Bald, Blue and Brilliant
|Blue Man Group
Through Nov. 20, 2011
Tickets start at $25
Before I headed to Segerstrom Center for the Arts to see the men of blue, I needed to do a little research. It was time I figured out who and what Blue Man Group is all about. Throughout most of my adult life, I have heard about the group, seen their painted faces on commercials and late night television, but have just never gotten my act together to catch a plane to Vegas and go see them. Thanks to the innovative programmers at SCFTA, I did not have to travel far to catch the trio’s touring production, which will be with us in Costa Mesa until November 20.
I turned to the Internet to learn a bit about the history of this three-man show and the premise behind the performance. It all began back in 1988 in New York City, when three friends – Chris Wink, Matt Goldman and Phil Stanton – got together and got bald and blue. Young and artsy and full of energy, the friends founded the Blue Man Group “as a way to celebrate the human spirit through music, science, art, and theater.” The trio performed around New York with handmade instruments (PVC scraps they found on Canal Street) until they landed a gig at the Astor Place Theater.
The group took off – sold out shows eight weeks in advance and their popularity was as viral as it could be for the time –early in the 1990s, a time when performance art and ambient musicians and composers like Philip Glass and Laurie Anderson were getting some mainstream recognition and experimenting with all kinds of media in that brave new world before the Internet, YouTube and social media.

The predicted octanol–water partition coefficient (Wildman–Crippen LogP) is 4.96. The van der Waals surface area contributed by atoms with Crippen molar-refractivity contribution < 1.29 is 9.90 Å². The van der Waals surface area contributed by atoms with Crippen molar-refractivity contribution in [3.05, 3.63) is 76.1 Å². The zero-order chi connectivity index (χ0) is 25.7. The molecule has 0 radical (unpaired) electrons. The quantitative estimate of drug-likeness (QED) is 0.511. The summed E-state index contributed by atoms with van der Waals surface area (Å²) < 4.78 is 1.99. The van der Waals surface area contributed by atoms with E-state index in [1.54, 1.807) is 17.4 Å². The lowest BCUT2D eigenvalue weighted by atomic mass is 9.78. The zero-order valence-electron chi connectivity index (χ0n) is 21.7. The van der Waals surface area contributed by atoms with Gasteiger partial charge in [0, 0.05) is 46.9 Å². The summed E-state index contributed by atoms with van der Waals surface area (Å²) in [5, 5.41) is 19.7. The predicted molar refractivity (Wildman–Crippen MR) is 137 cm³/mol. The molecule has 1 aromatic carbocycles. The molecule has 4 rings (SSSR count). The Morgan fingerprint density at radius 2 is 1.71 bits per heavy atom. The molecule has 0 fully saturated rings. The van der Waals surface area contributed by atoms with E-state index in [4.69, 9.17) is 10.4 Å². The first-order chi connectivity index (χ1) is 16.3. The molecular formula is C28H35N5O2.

The Blue Man Group has grown with the times, and what started out as three friends putting on a show has grown into a multimedia empire, all based on this innocent fellow, the Blue Man. He is child-like, naïve, silly, playful, yet innovative and insightful. The Blue Man never utters a word, but speaks volumes through pantomime and his own brand of slapstick humor. Intentionally, there are never more than three Blue Men performing together, and during the show, they explore this triangular relationship. The audience is witness to their synergy – there can be an odd man out with a “two against one,” straight individualism or a group consensus. As the three partners profess, it makes for good theater and has worked beautifully for the business that is all blue.
As of 2008, there are 70 Blue Men performing here in the US and internationally. They perform in New York, Boston, Chicago, Las Vegas, Orlando, Berlin, Tokyo, and Zurich, as well as headline on the Norwegian Epic cruise line. The group has been nominated for a Grammy award and continues to create music, DVDs and documentaries. They are currently in final production of an IMAX 3D film, have a touring children’s museum exhibit and an art-based charter school in New York.
Now that I knew what they were, I was anxious to see what they do that makes them so spectacular and special. It is quite a performance, no doubt a “Phenomenon” as their advertising professes. I don’t want to give it away, as it is thrilling to see this show as a newbie. As I found, the shows have definitive underlying themes – science, technology and makes many references to the common problem of sensory overload. They refer often to pop culture – there are some great bits with some of our American favorites: Captain Crunch and Twinkies! Blue Man Group is family-friendly, interactive, lively, colorful, thought-provoking, yet it is definite that they do not take themselves too seriously.
If the intention is to make a connection with the audience and evoke pure positive emotion through the experience, then it was mission accomplished. A show full of innovation and surprises, we took away some bold blue joy, and were spared the trip to Sin City.